David Huton: I’m David Hutton from Ophthalmology Times. The American Academy of Ophthalmology hosts its annual conference in Chicago, and we provide all the coverage you’d expect. Today I am joined by Dr. Mark Packer of Packer Research Associates to discuss his poster titled “Safety and Efficacy of a New FDA-Approved Dispersive Ophthalmic Viscosurgical Device”.
Dr. Packer, thank you very much for being with us today. Tell us about your presentation.
Mark Packer, MD: Thanks David. Well, I’ve worked with Bausch and Lomb for the past decade to develop a new viscoelastic. And we finally brought this to market, it’s called ClearVisc. It’s the brand name and it just got FDA approved, and it’s a viscoelastic dispersive. Its particular objective is therefore the protection of the corneal endothelium in particular, but also of other interocular structures during the process of phacoemulsification.
So, as you may know, the way the FDA approves these things is to do a blinded prospective randomized study in which patients are operated on for routine cataract surgery either with a new experimental device or with a comparator control device. And in this case, we chose the market leading dispersive viscoelastic, VISCOAT, manufactured by Alcon, as a control. And so patients were randomized to surgery with either ClearVisc or VISCOAT.
The unique property of ClearVisc is really that it contains sorbitol. Sorbitol is therefore essentially an antioxidant, and the concept here is to quench the free radicals that are produced during the phacoemulsification process when the ultrasonic tip vibrates in the eye. There are many chemical changes going on, including the production of free radicals, which can then convert to these highly reactive oxygen species that damage the corneal epithelium. So, the inclusion of sorbitol is sort of what makes ClearVisc special.
And so anyway, we did this head-to-head, randomized, masked control trial. Basically, there are two important endpoints. The first is in terms of effectiveness, we look at the protection of the corneal endothelium. And so what we’re looking at here is the density of corneal endothelial cells, both before and after surgery at about three months, which is about when the initial type of damage started. calm. And we’ve kind of reached a steady state, if you look at studies of the corneal endothelium after cataract surgery, you see there’s a drop right away usually about 10% in most studies, and then it sort of slows down to a physiological rate of about 1% to 2% per year thereafter. So we looked at endothelial cell density, efficiency, how we protect the endothelium.
And then, for safety’s sake, we look at the increase in intraocular pressure, because as any surgeon knows, if you leave residual viscoelastic in the eye, you tend to have a pressure spike which is quantified by the FDA by setting a threshold of 30 millimeters of mercury. So pressures below 30, we sort of ignore; if the pressure reaches 30, then we record an adverse event. And then surgeons are allowed to treat either with topical medications or an aqueous tap, whatever they deem necessary. But below 30, they don’t deal. And this is so as not to mask any pressure peaks.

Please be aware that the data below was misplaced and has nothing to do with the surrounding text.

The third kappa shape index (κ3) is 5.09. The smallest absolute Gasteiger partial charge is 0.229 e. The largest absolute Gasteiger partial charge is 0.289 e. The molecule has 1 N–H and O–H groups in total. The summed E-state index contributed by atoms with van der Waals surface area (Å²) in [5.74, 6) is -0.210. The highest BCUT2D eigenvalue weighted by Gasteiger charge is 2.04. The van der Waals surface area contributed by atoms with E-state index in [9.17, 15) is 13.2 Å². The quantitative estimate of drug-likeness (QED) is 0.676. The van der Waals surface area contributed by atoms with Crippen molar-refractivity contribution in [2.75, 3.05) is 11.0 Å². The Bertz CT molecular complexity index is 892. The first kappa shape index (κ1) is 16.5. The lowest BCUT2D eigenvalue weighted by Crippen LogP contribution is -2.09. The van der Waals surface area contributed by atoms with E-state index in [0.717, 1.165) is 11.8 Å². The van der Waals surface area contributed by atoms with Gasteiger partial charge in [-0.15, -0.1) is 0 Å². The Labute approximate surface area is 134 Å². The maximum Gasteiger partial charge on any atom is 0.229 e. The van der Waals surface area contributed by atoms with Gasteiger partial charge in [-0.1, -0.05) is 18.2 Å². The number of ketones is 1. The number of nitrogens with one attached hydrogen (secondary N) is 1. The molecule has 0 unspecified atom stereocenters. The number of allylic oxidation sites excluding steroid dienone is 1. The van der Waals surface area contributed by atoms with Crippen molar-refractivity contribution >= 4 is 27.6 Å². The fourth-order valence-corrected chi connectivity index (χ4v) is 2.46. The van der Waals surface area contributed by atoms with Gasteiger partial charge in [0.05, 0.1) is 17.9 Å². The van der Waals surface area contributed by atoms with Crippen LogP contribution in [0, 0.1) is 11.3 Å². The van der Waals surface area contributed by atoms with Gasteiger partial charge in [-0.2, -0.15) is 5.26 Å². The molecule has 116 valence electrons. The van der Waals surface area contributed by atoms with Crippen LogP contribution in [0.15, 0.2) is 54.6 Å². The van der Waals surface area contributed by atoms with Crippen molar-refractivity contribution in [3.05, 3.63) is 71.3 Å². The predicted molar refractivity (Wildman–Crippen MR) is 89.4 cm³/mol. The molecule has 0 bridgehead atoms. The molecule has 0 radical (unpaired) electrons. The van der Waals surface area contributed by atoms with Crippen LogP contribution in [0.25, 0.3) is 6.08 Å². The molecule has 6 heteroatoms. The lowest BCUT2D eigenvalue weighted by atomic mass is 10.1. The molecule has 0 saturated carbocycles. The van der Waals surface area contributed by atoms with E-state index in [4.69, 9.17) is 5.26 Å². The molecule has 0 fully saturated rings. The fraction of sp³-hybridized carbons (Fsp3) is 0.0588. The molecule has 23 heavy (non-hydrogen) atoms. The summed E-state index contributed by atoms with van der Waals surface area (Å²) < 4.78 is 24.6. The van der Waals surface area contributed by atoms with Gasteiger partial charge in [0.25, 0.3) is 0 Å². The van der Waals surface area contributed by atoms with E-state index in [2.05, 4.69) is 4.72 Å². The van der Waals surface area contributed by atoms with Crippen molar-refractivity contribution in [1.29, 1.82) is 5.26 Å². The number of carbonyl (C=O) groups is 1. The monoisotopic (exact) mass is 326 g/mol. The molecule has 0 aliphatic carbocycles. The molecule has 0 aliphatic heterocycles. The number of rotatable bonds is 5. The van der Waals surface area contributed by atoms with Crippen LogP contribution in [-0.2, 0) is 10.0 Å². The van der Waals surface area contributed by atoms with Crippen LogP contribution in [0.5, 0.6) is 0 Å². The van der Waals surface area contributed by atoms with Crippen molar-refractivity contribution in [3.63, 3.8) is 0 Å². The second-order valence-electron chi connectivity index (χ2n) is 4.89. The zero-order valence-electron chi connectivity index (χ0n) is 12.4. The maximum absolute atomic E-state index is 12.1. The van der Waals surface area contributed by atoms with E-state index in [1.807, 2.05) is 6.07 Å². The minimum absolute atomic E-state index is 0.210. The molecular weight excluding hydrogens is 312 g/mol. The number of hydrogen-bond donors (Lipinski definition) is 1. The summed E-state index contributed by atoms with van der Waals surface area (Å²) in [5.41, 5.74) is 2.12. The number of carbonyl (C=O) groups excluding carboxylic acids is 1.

So we recruited 184 eyes, so 184 patients and the ClearVisc arm, and 188 eyes from 188 patients in the VISCOAT arm for a total of 372. And they were pretty well balanced, you know, because it’s randomized, so you you’d expect this, but pretty well balanced in terms of all the important characteristics like nuclear density, which of course is a big factor in endothelial cell density loss, right?
So for the FDA, the point is non-inferiority. Basically, we’re not looking to prove we’re better than control, we’re just looking to prove we’re as good as the current market leader. And that’s exactly what we did.
So basically if you look at the graphs that are presented in my presentation, you will see that the incidence of high pressure is almost identical between the two groups. If you look at baseline post-surgery, about 6 hours, we measured it 4-6 hours, which is when the peak pressure occurs, and then again, 24 hours later.
Before the operation, the average was around 15. On this 4-6 hour visit, the main pressure was 25, then the next day the average pressure was back to around 20.
So really very, very similar between the two groups, and also very, very similar in terms of endothelial cell loss. We saw about 8.4% in the ClearVisc group 6.8% in the VISCOAT group, and these were not statistically different.
So basically we showed that this new dispersive works as well as VISCOAT for protecting the endothelium and preventing IOP spikes postoperatively.
Adverse events were fairly balanced between the two groups. There’s nothing unexpected that happened, you know, no unusual rates of cystoid macular edema or iritis, which are things I know people are looking at because we’re using a new viscoelastic, you want to make sure it doesn’t cause any type of inflammatory reaction, and we certainly haven’t seen anything like that.
In conclusion, you know, ClearVisc met its main criteria of safety and efficacy, not inferior to VISCOAT. We now have a new option in cataract surgery, which is really exciting. It’s been quite a while. I think the most recent was EndoCoat, which was now a number of years ago. And so now we have a new option in viscoelastic dispersive for surgeons in the United States. Thanks a lot.
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